We have a veterinarian and personnel on duty 6 days a week who are trained and equipped to handle any urgent care your pet has. Usually, an emergency team consists of at least one veterinarian and several technicians working together to save a pet’s life. Emergencies can be things such a toad poisoning, hit by a car, and chocolate ingestion. If you ever feel that your pet needs emergency treatment do not hesitate to call or come in immediately. If possible it is best to call before coming in so that a team member can advise you on your particular emergency.
We are also available for urgent care when the condition is not life-threatening, but you feel your pet needs to be seen before you are able to get an appointment. Our veterinarians will work to “squeeze” you in between scheduled appointments. When you arrive, our receptionists will be able to give you an estimate on how long you may have to wait in order to be seen.
What’s the worst thing that could happen during an emergency? Not knowing what to do during the emergency. April is the American Red Cross’ Pet First Aid Awareness Month, and while many of us have an emergency preparedness plan for our families, we often fail to think about what Fido and Fluffy might need during a potential health emergency.
During any animal emergency, your best bet is to bring your pet to your veterinarian as soon as possible. But, some situations may require you to provide support until you reach professional help. Here are a few common scenarios.
A vomiting pet
Just like humans, pets can experience occasional stomach upset. If your dog or cat isn’t showing any other signs of illness:
- Fast him for 24 hours (water only)
- Slowly introduce small portions of bland foods—like boiled chicken and rice—up to four times daily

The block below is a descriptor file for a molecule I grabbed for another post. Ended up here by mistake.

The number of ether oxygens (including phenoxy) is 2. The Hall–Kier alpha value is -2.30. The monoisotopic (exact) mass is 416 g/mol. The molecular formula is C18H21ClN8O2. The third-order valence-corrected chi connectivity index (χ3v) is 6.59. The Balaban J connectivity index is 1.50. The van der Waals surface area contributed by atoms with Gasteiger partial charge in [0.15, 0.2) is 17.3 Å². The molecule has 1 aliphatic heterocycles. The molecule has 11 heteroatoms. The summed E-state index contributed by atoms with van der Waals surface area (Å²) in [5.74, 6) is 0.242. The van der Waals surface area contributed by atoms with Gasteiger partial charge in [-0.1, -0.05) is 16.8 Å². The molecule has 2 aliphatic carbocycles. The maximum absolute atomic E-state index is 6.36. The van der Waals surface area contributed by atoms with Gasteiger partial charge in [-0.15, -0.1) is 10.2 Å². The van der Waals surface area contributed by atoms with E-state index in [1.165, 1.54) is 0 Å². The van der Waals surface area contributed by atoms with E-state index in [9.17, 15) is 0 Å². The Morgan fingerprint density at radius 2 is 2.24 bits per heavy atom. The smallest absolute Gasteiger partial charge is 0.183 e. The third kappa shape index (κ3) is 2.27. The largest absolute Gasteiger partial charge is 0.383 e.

- Monitor your pet closely
- If the vomiting continues, call our office
A seizing pet
Seizures can be terrifying to witness. If you see your pet having a seizure:
- Keep him from injuring himself or others by moving objects and other pets away
- Do not move the seizing pet unless he is too close to a harmful object that can’t be moved
- Keep hands and fingers away from your pet’s face—a seizing pet is likely to involuntarily bite and clamp down hard
- Record a description of the seizure
- How long did it last?
- What was happening when it began?
- How did your pet act after it ended?
- Once your pet has recovered, keep him warm and calm and contact us right away
A bleeding pet
Don’t let the red stuff freak you out too much. If your pet is bleeding:
- Clean the wound with a mild antibacterial soap, rinse, and dry well
- Allow a clot to form by applying pressure to the wound with a clean towel for at least 3 minutes
- If your pet’s nail is bleeding, you can use cornstarch to slow or stop the bleeding (this only works on nails, not skin wounds)
- Contact us immediately if the bleeding persists
There are many other health emergencies your pet could face. Keep our phone number in your contacts so you can get the help you need quickly: 305-477-7387